Josh Minott could be a first-round NBA draft pick. Here’s why he worked out for the Utah Jazz, who have no picks

The Memphis wing had limited production in limited action during his freshman season, but has a big enough toolbox of skills that it likely would require the team acquiring a draft pick to obtain him.

(Charles Rex Arbogast | The Associated Press) Josh Minott participates in the NBA basketball draft combine at the Wintrust Arena Friday, May 20, 2022, in Chicago.

Josh Minott was clearly reluctant to answer the question, to put himself out there and risk the wrath of the Twitter armchair masses, who are not always known to be kind or rational.

But, after a “Don’t shoot the messenger” admonition, plus a few hedges and caveats and backtracks, he eventually did spill the beans:

“From what I’ve been hearing, we can expect — I mean, it’s really volatile at the moment; the last week is when things start getting more concrete — but I’d say a volatile 20-40. About,” Minott finally allowed. “I mean, that’s just what my agent says. I don’t want people going around saying, ‘Josh Minot is saying this … ‘”

So, to spell out the relevant information, his agent thinks it’s plausible the Memphis wing could go somewhere between the No. 20 to 40 range in this year’s NBA draft, to be held Thursday, June 23.

Which makes Minott’s Wednesday workout for the Utah Jazz — the only team not to hold a single draft pick at present — all the more intriguing.

To this point, most of the prospects the team has brought in for predraft sessions have been late-second round or rookie free agent types, guys who might not hear their names among the 58 called (both the Bucks and Heat had to surrender a second-round pick as penalty for early tampering in free agency) but could potentially fill Summer League or G League roster spots, or even get a two-way contract.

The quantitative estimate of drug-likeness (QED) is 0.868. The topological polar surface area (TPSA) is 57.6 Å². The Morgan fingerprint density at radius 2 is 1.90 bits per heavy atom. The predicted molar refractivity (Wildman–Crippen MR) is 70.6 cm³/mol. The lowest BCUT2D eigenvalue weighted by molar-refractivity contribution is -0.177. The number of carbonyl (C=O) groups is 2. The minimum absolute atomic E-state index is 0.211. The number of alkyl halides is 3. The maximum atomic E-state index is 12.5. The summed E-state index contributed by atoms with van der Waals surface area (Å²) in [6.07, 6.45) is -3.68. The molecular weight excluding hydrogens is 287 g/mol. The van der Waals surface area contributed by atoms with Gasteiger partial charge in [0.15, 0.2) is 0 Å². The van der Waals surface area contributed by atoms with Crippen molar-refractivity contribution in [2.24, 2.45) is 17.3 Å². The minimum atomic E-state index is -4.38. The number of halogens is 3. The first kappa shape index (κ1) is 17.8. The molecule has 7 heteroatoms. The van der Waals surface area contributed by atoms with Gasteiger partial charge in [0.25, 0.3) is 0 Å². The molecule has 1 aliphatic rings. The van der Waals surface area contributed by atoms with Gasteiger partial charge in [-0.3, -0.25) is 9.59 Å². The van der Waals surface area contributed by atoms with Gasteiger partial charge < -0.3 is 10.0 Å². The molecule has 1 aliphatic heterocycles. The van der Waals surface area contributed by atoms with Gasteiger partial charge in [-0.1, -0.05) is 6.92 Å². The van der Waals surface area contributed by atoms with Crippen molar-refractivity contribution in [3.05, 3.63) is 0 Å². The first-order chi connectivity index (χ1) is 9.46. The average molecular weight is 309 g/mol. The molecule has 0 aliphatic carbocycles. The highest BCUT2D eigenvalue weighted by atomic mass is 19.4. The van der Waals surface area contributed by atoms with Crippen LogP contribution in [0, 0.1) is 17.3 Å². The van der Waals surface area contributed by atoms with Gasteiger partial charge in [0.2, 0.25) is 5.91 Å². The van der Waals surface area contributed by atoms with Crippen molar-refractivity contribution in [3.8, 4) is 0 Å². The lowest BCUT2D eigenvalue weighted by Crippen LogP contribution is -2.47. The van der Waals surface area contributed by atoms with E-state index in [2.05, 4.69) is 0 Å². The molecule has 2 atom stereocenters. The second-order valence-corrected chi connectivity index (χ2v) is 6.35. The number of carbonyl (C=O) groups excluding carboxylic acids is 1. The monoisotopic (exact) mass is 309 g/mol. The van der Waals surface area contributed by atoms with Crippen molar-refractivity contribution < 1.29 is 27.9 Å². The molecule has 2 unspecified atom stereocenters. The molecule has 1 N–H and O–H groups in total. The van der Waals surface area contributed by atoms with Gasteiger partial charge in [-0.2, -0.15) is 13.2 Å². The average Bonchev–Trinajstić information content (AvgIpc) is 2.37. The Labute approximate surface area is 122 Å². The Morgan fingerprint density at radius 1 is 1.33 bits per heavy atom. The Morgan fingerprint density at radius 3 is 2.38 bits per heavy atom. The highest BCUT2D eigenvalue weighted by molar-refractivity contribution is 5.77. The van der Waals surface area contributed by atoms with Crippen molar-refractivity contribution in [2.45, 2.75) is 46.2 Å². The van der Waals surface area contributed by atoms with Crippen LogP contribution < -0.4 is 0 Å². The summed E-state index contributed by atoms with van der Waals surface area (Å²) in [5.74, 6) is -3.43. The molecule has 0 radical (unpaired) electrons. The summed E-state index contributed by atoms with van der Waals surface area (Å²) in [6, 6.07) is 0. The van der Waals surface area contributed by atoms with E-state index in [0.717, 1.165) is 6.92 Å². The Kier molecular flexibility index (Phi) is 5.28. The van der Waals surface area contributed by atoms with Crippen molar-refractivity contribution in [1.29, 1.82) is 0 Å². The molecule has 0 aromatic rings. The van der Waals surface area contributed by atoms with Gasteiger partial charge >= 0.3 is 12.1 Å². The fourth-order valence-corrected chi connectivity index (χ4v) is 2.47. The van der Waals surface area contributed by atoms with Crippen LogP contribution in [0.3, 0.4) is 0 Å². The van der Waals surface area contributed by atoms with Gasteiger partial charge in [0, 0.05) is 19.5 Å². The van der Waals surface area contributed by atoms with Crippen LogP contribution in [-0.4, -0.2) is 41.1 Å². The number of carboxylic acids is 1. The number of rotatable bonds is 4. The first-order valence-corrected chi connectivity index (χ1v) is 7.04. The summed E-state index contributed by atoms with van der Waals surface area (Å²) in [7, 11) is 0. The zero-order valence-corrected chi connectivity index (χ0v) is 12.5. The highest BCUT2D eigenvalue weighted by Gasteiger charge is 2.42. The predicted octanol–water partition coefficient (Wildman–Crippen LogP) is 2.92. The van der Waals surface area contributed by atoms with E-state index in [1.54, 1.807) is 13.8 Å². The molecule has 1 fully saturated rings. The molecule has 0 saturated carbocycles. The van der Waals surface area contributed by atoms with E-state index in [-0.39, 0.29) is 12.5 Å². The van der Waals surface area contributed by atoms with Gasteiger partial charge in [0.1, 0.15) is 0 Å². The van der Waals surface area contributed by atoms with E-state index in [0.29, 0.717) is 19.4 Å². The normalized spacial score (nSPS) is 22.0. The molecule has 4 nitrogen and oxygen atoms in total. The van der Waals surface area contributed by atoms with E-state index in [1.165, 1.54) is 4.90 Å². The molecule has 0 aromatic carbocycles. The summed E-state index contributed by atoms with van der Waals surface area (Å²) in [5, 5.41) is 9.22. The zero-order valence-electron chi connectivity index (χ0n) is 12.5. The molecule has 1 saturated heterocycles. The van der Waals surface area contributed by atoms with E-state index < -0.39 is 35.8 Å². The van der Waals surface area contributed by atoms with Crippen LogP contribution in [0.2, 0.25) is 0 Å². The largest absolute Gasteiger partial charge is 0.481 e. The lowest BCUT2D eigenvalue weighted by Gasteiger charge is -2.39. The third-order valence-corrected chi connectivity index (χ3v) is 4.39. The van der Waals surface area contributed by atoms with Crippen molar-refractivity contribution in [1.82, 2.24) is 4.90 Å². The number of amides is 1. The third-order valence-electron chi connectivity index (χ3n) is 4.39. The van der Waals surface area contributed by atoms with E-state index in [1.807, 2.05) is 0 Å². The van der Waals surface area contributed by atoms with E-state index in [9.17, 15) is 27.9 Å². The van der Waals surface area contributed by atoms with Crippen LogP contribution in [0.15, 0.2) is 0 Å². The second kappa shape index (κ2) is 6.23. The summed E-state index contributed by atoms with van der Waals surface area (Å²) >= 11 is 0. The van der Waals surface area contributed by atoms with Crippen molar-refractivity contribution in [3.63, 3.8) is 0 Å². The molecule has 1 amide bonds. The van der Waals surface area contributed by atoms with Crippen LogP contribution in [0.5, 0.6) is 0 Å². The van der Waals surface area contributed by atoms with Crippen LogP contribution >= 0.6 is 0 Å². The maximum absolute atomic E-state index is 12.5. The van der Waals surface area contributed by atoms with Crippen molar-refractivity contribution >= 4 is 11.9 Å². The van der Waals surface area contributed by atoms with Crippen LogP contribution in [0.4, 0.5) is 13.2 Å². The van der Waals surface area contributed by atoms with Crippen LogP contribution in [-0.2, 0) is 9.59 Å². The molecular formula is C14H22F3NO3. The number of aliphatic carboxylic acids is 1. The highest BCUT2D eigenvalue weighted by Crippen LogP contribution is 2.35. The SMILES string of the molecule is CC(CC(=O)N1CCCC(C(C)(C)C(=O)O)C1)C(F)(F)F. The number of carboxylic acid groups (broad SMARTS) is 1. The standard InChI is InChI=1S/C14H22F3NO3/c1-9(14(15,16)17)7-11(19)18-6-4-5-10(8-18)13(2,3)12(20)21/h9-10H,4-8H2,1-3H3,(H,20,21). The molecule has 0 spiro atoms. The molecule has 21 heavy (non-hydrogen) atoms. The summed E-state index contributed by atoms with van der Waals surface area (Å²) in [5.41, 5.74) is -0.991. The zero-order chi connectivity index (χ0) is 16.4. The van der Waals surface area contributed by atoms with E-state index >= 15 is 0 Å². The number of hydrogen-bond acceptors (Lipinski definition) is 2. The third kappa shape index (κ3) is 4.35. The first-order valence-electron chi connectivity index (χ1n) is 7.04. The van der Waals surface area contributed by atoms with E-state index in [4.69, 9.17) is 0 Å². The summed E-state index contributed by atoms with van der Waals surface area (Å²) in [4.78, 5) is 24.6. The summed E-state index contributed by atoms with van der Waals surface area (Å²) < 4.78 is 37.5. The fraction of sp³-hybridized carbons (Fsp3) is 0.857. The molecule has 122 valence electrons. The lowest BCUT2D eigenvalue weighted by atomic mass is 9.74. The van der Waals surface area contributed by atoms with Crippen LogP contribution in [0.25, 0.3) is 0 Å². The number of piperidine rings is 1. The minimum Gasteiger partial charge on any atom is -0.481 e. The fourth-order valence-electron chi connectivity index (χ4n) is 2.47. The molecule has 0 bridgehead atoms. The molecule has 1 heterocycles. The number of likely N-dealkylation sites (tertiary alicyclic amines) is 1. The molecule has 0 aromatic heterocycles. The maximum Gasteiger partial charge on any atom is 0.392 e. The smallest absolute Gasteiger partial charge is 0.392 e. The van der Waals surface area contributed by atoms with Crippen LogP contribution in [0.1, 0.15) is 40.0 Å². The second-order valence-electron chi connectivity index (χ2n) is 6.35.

Minott, though, would seem to be a tier or two higher, considered a late-first round possibility by some, and an early-second rounder by many. If the Jazz liked what they saw enough to considering landing the 19-year-old freshman, the cost to acquire a pick to get him will be a little pricier.

So, why all the intrigue for a guy who averaged a modest 6.6 points and 3.8 rebounds in 14.6 minutes per game, while shooting a mere 2 of 14 from 3-point range over 33 games played in his single season of college ball?

Well, for starters, at the NBA Combine, he measured in at 6-foot-8.75 in shoes and 197 pounds. He also had a 6-11.75 wingspan. The former consensus top-40 prospect showed flashes of drool-worthy potential playing under coach Anfernee Hardaway with the Tigers, displaying above-the-rim athleticism, efficient finishing around the basket, a high motor, solid playmaking ability, a willingness to crash the glass, good off-ball activity, and rangy, switchable defensive acumen.

“My current strong suits — defensively, just the variety of positions I can guard, and on offense, just the ability to create for myself and others; I consider myself a creator, I see the game differently,” Minott said.

He acknowledged that he’s far from a finished product, and that his jumpshot still requires a lot of work in order for him to have a consistent, fluid form. Then again, he also claimed that he’s made big improvements there just since the college season ended, to the point that multiple teams have told him they see a big difference already.

But he also touted his ability to keep learning, acknowledging that even if he didn’t play a ton for the Tigers, he nevertheless kept his ears open in practice, recognizing that Hardaway has “been there, done it, [and he’s got] a crap-ton of experience he gave to us.”

In the meantime, Minott isn’t thinking about who has what picks where. He said he wasn’t even aware until a day or two ago that the Jazz don’t have a pick, and that it doesn’t matter. He’s done 18 workouts now, having participated alongside college upperclassmen Collin Gillespie (Villanova), Tommy Kuhse (Saint Mary’s), Darryl Morsell (Marquette), and Jermaine Samuels (Villanova), plus Estonian-born G League player Henri Drell for the Jazz on Wednesday.

And he’ll do more if anyone asks.

“I just do whatever my agent tells me to do. I’m the player, man, I’m not doing behind-the-scenes stuff. It’s my job to go out there and do my thing, show I know how to play basketball, show my current tools, where I can go, where I can grow into,” he said. “… I’m here to play. I love the game. I’m not gonna be like, ‘Oh, Utah has no picks. I’m not gonna go there.’ My agent said, ‘Hey, it could be a good opportunity.’ … I’ll go wherever I need to be.”

Which, he made sure to remind everyone, is a far cry from guaranteeing where he will wind up.

“I know Twitter’s gonna be on me after this one: ‘Yo! Who does he think he is?!” Minott concluded with a nervous laugh.